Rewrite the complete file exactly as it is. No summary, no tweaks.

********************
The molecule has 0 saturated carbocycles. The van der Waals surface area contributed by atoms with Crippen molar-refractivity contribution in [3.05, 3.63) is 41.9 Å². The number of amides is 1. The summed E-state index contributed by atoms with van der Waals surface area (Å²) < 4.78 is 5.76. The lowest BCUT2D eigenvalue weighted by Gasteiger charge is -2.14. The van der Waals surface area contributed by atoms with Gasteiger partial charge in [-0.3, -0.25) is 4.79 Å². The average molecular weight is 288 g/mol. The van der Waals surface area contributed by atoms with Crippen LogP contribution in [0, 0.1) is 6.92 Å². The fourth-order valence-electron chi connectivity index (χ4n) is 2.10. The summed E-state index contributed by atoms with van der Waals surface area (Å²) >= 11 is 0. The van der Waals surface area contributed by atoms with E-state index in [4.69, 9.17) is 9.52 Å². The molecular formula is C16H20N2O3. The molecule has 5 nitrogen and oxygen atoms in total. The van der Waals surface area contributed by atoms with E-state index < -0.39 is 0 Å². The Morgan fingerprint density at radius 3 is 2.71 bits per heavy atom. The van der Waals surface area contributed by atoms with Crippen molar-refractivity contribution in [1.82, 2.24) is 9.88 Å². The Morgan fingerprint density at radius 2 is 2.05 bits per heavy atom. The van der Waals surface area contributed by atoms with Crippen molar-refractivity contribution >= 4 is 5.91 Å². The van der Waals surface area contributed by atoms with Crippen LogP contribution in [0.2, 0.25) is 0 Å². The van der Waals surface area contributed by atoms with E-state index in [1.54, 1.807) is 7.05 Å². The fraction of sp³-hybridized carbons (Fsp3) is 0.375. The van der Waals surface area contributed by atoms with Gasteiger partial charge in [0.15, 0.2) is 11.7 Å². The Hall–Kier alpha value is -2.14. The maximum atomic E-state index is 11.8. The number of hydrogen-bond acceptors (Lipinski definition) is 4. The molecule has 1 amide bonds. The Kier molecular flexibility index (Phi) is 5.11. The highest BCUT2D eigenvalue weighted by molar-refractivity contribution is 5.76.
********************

The molecule has 0 saturated carbocycles. The van der Waals surface area contributed by atoms with Crippen molar-refractivity contribution in [3.05, 3.63) is 41.9 Å². The number of amides is 1. The summed E-state index contributed by atoms with van der Waals surface area (Å²) < 4.78 is 5.76. The lowest BCUT2D eigenvalue weighted by Gasteiger charge is -2.14. The van der Waals surface area contributed by atoms with Gasteiger partial charge in [-0.3, -0.25) is 4.79 Å². The average molecular weight is 288 g/mol. The van der Waals surface area contributed by atoms with Crippen LogP contribution in [0, 0.1) is 6.92 Å². The fourth-order valence-electron chi connectivity index (χ4n) is 2.10. The summed E-state index contributed by atoms with van der Waals surface area (Å²) >= 11 is 0. The van der Waals surface area contributed by atoms with E-state index in [4.69, 9.17) is 9.52 Å². The molecular formula is C16H20N2O3. The molecule has 5 nitrogen and oxygen atoms in total. The van der Waals surface area contributed by atoms with E-state index < -0.39 is 0 Å². The Morgan fingerprint density at radius 3 is 2.71 bits per heavy atom. The van der Waals surface area contributed by atoms with Crippen molar-refractivity contribution in [1.82, 2.24) is 9.88 Å². The Morgan fingerprint density at radius 2 is 2.05 bits per heavy atom. The van der Waals surface area contributed by atoms with Crippen molar-refractivity contribution >= 4 is 5.91 Å². The van der Waals surface area contributed by atoms with Crippen LogP contribution in [0.2, 0.25) is 0 Å². The van der Waals surface area contributed by atoms with E-state index in [1.54, 1.807) is 7.05 Å². The fraction of sp³-hybridized carbons (Fsp3) is 0.375. The van der Waals surface area contributed by atoms with Gasteiger partial charge in [0.15, 0.2) is 11.7 Å². The Hall–Kier alpha value is -2.14. The maximum atomic E-state index is 11.8. The number of hydrogen-bond acceptors (Lipinski definition) is 4. The molecule has 1 amide bonds. The Kier molecular flexibility index (Phi) is 5.11. The highest BCUT2D eigenvalue weighted by molar-refractivity contribution is 5.76.